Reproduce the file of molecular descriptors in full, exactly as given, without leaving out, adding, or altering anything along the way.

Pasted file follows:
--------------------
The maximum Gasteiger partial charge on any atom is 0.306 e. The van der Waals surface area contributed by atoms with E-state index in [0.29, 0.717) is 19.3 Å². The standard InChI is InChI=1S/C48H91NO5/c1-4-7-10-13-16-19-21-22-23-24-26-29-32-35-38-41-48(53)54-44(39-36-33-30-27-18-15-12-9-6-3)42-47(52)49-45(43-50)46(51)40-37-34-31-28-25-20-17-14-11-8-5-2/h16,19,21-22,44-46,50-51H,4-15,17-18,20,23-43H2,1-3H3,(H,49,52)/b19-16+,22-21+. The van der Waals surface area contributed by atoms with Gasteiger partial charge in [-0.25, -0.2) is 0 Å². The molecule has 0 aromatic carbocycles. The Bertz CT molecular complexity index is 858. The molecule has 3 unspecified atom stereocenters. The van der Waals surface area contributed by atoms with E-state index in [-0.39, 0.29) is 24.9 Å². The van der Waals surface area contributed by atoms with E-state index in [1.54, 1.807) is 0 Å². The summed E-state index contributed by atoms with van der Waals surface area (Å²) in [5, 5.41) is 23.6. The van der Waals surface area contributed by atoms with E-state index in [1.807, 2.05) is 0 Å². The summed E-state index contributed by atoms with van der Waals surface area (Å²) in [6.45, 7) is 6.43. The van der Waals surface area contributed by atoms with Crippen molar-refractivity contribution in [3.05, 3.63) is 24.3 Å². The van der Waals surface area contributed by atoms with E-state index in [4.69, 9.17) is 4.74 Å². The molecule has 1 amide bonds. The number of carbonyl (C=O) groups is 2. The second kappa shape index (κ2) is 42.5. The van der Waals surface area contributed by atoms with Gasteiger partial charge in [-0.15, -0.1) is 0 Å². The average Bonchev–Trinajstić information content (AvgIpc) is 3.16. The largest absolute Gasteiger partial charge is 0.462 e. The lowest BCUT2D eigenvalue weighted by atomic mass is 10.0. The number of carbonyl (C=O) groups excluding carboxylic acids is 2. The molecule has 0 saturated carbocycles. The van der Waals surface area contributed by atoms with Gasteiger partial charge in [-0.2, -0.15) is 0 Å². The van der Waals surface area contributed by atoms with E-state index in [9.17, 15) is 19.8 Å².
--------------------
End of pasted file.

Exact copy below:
The maximum Gasteiger partial charge on any atom is 0.306 e. The van der Waals surface area contributed by atoms with E-state index in [0.29, 0.717) is 19.3 Å². The standard InChI is InChI=1S/C48H91NO5/c1-4-7-10-13-16-19-21-22-23-24-26-29-32-35-38-41-48(53)54-44(39-36-33-30-27-18-15-12-9-6-3)42-47(52)49-45(43-50)46(51)40-37-34-31-28-25-20-17-14-11-8-5-2/h16,19,21-22,44-46,50-51H,4-15,17-18,20,23-43H2,1-3H3,(H,49,52)/b19-16+,22-21+. The van der Waals surface area contributed by atoms with Gasteiger partial charge in [-0.25, -0.2) is 0 Å². The molecule has 0 aromatic carbocycles. The Bertz CT molecular complexity index is 858. The molecule has 3 unspecified atom stereocenters. The van der Waals surface area contributed by atoms with E-state index in [-0.39, 0.29) is 24.9 Å². The van der Waals surface area contributed by atoms with E-state index in [1.54, 1.807) is 0 Å². The summed E-state index contributed by atoms with van der Waals surface area (Å²) in [5, 5.41) is 23.6. The van der Waals surface area contributed by atoms with E-state index in [1.807, 2.05) is 0 Å². The summed E-state index contributed by atoms with van der Waals surface area (Å²) in [6.45, 7) is 6.43. The van der Waals surface area contributed by atoms with Crippen molar-refractivity contribution in [3.05, 3.63) is 24.3 Å². The van der Waals surface area contributed by atoms with E-state index in [4.69, 9.17) is 4.74 Å². The molecule has 1 amide bonds. The number of carbonyl (C=O) groups is 2. The second kappa shape index (κ2) is 42.5. The van der Waals surface area contributed by atoms with Gasteiger partial charge in [-0.15, -0.1) is 0 Å². The average Bonchev–Trinajstić information content (AvgIpc) is 3.16. The largest absolute Gasteiger partial charge is 0.462 e. The lowest BCUT2D eigenvalue weighted by atomic mass is 10.0. The number of carbonyl (C=O) groups excluding carboxylic acids is 2. The molecule has 0 saturated carbocycles. The van der Waals surface area contributed by atoms with Gasteiger partial charge in [-0.2, -0.15) is 0 Å². The van der Waals surface area contributed by atoms with E-state index in [9.17, 15) is 19.8 Å².